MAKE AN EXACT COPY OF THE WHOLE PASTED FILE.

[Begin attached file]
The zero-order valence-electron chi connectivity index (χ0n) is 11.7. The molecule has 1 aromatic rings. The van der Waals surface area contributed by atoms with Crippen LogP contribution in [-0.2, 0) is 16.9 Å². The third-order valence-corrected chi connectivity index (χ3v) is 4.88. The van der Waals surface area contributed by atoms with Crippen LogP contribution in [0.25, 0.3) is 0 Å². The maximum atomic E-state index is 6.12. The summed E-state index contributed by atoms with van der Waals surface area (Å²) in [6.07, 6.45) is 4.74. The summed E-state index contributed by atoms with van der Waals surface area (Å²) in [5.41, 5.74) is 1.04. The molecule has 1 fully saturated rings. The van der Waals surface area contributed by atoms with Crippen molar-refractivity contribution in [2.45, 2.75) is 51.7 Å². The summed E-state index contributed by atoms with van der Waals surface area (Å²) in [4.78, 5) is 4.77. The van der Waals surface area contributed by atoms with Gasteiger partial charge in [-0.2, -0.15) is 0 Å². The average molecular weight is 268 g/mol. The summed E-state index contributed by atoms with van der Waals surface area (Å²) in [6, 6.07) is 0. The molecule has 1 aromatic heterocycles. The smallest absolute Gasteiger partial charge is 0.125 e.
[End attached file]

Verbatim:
The zero-order valence-electron chi connectivity index (χ0n) is 11.7. The molecule has 1 aromatic rings. The van der Waals surface area contributed by atoms with Crippen LogP contribution in [-0.2, 0) is 16.9 Å². The third-order valence-corrected chi connectivity index (χ3v) is 4.88. The van der Waals surface area contributed by atoms with Crippen LogP contribution in [0.25, 0.3) is 0 Å². The maximum atomic E-state index is 6.12. The summed E-state index contributed by atoms with van der Waals surface area (Å²) in [6.07, 6.45) is 4.74. The summed E-state index contributed by atoms with van der Waals surface area (Å²) in [5.41, 5.74) is 1.04. The molecule has 1 fully saturated rings. The van der Waals surface area contributed by atoms with Crippen molar-refractivity contribution in [2.45, 2.75) is 51.7 Å². The summed E-state index contributed by atoms with van der Waals surface area (Å²) in [4.78, 5) is 4.77. The van der Waals surface area contributed by atoms with Gasteiger partial charge in [-0.2, -0.15) is 0 Å². The average molecular weight is 268 g/mol. The summed E-state index contributed by atoms with van der Waals surface area (Å²) in [6, 6.07) is 0. The molecule has 1 aromatic heterocycles. The smallest absolute Gasteiger partial charge is 0.125 e.